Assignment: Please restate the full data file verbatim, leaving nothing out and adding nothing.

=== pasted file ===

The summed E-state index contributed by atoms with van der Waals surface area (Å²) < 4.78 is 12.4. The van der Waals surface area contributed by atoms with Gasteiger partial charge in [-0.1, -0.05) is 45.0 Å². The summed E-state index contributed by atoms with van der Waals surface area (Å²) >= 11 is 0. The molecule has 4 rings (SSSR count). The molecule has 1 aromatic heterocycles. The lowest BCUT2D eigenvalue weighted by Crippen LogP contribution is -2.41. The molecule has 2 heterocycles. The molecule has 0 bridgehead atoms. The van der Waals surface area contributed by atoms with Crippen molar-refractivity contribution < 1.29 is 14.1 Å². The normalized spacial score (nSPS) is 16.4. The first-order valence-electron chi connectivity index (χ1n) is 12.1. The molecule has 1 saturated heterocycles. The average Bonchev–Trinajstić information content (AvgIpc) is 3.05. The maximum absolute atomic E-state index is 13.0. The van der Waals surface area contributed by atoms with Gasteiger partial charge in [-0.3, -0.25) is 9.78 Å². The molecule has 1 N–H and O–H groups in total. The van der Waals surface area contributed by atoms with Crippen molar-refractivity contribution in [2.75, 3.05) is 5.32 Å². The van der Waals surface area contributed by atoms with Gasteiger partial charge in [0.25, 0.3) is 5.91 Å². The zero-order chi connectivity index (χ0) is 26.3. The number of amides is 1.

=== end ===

The summed E-state index contributed by atoms with van der Waals surface area (Å²) < 4.78 is 12.4. The van der Waals surface area contributed by atoms with Gasteiger partial charge in [-0.1, -0.05) is 45.0 Å². The summed E-state index contributed by atoms with van der Waals surface area (Å²) >= 11 is 0. The molecule has 4 rings (SSSR count). The molecule has 1 aromatic heterocycles. The lowest BCUT2D eigenvalue weighted by Crippen LogP contribution is -2.41. The molecule has 2 heterocycles. The molecule has 0 bridgehead atoms. The van der Waals surface area contributed by atoms with Crippen molar-refractivity contribution < 1.29 is 14.1 Å². The normalized spacial score (nSPS) is 16.4. The first-order valence-electron chi connectivity index (χ1n) is 12.1. The molecule has 1 saturated heterocycles. The average Bonchev–Trinajstić information content (AvgIpc) is 3.05. The maximum absolute atomic E-state index is 13.0. The van der Waals surface area contributed by atoms with Gasteiger partial charge in [-0.3, -0.25) is 9.78 Å². The molecule has 1 N–H and O–H groups in total. The van der Waals surface area contributed by atoms with Crippen molar-refractivity contribution in [2.75, 3.05) is 5.32 Å². The van der Waals surface area contributed by atoms with Gasteiger partial charge in [0.25, 0.3) is 5.91 Å². The zero-order chi connectivity index (χ0) is 26.3. The number of amides is 1.